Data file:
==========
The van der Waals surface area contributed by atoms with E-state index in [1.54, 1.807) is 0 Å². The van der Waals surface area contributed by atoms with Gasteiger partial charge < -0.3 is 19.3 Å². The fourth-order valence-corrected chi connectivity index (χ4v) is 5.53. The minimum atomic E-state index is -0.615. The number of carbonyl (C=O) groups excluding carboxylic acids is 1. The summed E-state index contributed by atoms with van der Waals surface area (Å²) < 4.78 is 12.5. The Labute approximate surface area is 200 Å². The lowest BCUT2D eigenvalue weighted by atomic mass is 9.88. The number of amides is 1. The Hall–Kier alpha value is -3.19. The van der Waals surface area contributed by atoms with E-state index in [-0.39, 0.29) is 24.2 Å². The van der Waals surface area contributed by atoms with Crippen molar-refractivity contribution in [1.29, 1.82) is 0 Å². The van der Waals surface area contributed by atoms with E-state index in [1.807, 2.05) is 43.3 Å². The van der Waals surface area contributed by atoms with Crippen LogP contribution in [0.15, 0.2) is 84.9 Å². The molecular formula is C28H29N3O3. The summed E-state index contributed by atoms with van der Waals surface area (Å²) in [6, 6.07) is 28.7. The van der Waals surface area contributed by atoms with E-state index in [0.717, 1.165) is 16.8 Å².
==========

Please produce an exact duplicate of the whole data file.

The van der Waals surface area contributed by atoms with E-state index in [1.54, 1.807) is 0 Å². The van der Waals surface area contributed by atoms with Gasteiger partial charge < -0.3 is 19.3 Å². The fourth-order valence-corrected chi connectivity index (χ4v) is 5.53. The minimum atomic E-state index is -0.615. The number of carbonyl (C=O) groups excluding carboxylic acids is 1. The summed E-state index contributed by atoms with van der Waals surface area (Å²) < 4.78 is 12.5. The Labute approximate surface area is 200 Å². The lowest BCUT2D eigenvalue weighted by atomic mass is 9.88. The number of amides is 1. The Hall–Kier alpha value is -3.19. The van der Waals surface area contributed by atoms with E-state index in [-0.39, 0.29) is 24.2 Å². The van der Waals surface area contributed by atoms with Crippen molar-refractivity contribution in [1.29, 1.82) is 0 Å². The van der Waals surface area contributed by atoms with E-state index in [1.807, 2.05) is 43.3 Å². The van der Waals surface area contributed by atoms with Crippen LogP contribution in [0.15, 0.2) is 84.9 Å². The molecular formula is C28H29N3O3. The summed E-state index contributed by atoms with van der Waals surface area (Å²) in [6, 6.07) is 28.7. The van der Waals surface area contributed by atoms with E-state index in [0.717, 1.165) is 16.8 Å².